Another common approach is to get people as close to the final step of purchase as possible. This can be achieved by building calculators or tools that help people narrow down their options so they know exactly what they should be purchasing. The final step of this process will require them to speak to someone before actually purchasing, but it gets visitors almost all of the way to the finish line.
Venture Pact, a company that does custom app design, does this with their pricing calculator. It allows the user to detail out everything they need from a project so they actually get an indication of final price. The last step is simply to talk with a person to confirm all the pieces of the project.
The sky is really the limit. While these examples help give you an idea of the ways other companies have mimicked the e-commerce experience to create great features on their non-e-commerce websites, they are by no means an exhaustive list.
Take a look at the most popular e-commerce websites like Amazon and see what they are doing to make it easier, faster, and more fun to interact with their website. There’s no reason you can’t create a great experience based on these examples even if you don’t build a full e-commerce website.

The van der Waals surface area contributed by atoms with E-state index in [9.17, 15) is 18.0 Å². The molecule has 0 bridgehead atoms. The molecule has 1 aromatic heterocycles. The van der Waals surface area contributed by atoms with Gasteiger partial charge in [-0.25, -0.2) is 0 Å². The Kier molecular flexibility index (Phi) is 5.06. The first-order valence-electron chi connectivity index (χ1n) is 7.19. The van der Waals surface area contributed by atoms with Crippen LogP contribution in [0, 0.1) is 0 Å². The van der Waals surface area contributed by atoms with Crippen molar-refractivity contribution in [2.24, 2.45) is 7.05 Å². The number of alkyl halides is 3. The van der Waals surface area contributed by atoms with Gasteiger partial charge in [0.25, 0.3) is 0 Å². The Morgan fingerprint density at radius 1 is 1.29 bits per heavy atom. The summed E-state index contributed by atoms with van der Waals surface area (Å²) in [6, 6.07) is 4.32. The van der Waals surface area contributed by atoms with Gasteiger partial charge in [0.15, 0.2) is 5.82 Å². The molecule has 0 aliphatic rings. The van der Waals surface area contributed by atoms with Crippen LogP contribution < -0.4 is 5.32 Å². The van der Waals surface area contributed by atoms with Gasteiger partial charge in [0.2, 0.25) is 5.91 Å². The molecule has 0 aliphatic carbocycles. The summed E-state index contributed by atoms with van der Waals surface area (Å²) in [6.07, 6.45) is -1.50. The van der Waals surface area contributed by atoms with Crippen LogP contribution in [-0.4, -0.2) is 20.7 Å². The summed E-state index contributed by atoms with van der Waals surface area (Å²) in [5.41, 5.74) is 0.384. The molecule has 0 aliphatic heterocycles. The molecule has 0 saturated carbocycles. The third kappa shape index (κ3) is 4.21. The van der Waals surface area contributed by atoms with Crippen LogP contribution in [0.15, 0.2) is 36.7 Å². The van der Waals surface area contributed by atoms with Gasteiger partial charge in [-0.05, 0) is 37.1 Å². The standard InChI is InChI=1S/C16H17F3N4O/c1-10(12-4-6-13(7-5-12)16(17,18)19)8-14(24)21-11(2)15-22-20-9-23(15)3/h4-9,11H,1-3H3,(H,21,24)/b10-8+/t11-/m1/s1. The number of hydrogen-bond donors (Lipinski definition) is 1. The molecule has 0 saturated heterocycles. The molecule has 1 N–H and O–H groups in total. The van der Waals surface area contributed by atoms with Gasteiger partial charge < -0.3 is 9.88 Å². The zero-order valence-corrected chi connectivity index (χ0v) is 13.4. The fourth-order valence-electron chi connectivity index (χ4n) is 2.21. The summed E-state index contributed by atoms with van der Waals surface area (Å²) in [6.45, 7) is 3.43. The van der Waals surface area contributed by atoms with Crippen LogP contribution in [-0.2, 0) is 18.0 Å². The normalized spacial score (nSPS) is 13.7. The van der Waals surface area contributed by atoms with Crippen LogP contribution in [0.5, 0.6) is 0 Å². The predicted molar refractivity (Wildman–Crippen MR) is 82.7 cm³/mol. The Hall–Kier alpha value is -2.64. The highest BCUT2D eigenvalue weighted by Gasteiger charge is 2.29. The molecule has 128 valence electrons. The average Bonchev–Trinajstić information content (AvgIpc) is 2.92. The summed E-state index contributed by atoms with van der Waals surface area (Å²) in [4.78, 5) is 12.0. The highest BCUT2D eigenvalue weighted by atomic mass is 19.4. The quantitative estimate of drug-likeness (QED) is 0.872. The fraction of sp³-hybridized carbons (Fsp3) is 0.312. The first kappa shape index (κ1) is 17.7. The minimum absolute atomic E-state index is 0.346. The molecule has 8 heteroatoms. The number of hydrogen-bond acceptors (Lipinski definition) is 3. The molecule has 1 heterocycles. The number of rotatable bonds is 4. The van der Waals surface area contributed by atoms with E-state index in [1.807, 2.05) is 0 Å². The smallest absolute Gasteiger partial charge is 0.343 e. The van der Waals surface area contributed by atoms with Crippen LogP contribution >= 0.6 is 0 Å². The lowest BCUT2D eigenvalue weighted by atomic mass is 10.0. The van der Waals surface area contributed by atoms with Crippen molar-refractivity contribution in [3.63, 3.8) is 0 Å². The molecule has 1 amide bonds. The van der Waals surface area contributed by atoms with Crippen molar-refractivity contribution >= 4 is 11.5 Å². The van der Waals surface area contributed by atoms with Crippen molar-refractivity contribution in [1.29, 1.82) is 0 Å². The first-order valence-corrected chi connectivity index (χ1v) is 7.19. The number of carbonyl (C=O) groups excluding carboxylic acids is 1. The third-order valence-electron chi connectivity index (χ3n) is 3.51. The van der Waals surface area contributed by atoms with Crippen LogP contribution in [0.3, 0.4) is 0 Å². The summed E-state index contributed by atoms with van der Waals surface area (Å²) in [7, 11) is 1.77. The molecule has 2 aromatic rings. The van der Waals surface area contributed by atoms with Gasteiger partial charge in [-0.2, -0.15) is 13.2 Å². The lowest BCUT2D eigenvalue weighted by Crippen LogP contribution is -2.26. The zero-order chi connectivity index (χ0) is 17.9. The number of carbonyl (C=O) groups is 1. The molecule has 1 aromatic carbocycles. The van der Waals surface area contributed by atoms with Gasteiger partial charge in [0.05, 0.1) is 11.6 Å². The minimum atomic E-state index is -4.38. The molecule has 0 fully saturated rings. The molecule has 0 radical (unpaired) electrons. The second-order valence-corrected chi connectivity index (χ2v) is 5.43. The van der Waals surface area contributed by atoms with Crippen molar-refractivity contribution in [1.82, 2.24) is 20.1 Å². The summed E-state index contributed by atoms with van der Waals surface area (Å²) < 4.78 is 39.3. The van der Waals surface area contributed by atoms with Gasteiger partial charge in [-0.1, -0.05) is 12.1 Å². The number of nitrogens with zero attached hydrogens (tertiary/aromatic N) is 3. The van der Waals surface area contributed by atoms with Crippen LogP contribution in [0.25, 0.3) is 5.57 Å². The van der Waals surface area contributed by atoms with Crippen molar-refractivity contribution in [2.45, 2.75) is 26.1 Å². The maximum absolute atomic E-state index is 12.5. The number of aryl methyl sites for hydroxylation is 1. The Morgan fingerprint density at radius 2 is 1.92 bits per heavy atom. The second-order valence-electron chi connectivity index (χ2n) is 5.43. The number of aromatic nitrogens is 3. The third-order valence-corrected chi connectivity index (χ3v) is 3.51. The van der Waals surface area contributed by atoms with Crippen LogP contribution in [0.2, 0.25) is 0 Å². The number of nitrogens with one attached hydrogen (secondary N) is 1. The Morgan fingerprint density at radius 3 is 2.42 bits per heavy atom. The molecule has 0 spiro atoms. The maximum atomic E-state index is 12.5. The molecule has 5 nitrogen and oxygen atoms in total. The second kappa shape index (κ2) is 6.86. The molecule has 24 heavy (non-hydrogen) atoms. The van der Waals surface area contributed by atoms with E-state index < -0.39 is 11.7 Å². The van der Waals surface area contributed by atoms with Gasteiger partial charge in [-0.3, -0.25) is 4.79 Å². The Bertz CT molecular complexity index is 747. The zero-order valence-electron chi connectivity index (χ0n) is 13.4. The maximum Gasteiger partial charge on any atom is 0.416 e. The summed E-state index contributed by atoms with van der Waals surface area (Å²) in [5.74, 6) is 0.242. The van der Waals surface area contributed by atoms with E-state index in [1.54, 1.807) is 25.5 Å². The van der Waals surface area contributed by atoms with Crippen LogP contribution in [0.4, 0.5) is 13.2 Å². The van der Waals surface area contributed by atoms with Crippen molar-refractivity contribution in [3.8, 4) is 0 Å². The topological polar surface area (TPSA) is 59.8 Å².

Tackling e-commerce yourself
So, now you’ve got the tools to start evaluating if full e-commerce or something just shy is the right move for you.
If I can leave you with one piece of advice, let it be this: don’t get caught up in doing e-commerce just for the sake of doing it. You’ll likely end up spending a lot of money just for something that doesn’t give you enough of an ROI to make it worth it.
Make a conscious decision to focus on what your website visitors really need first, and then focus on how you can help them get it.
If a full e-commerce solution is the best way to make the experience better and more seamless for your users, then by all means do it. If not, then take some fabulous learnings about what visitors love about e-commerce websites and apply them to your site.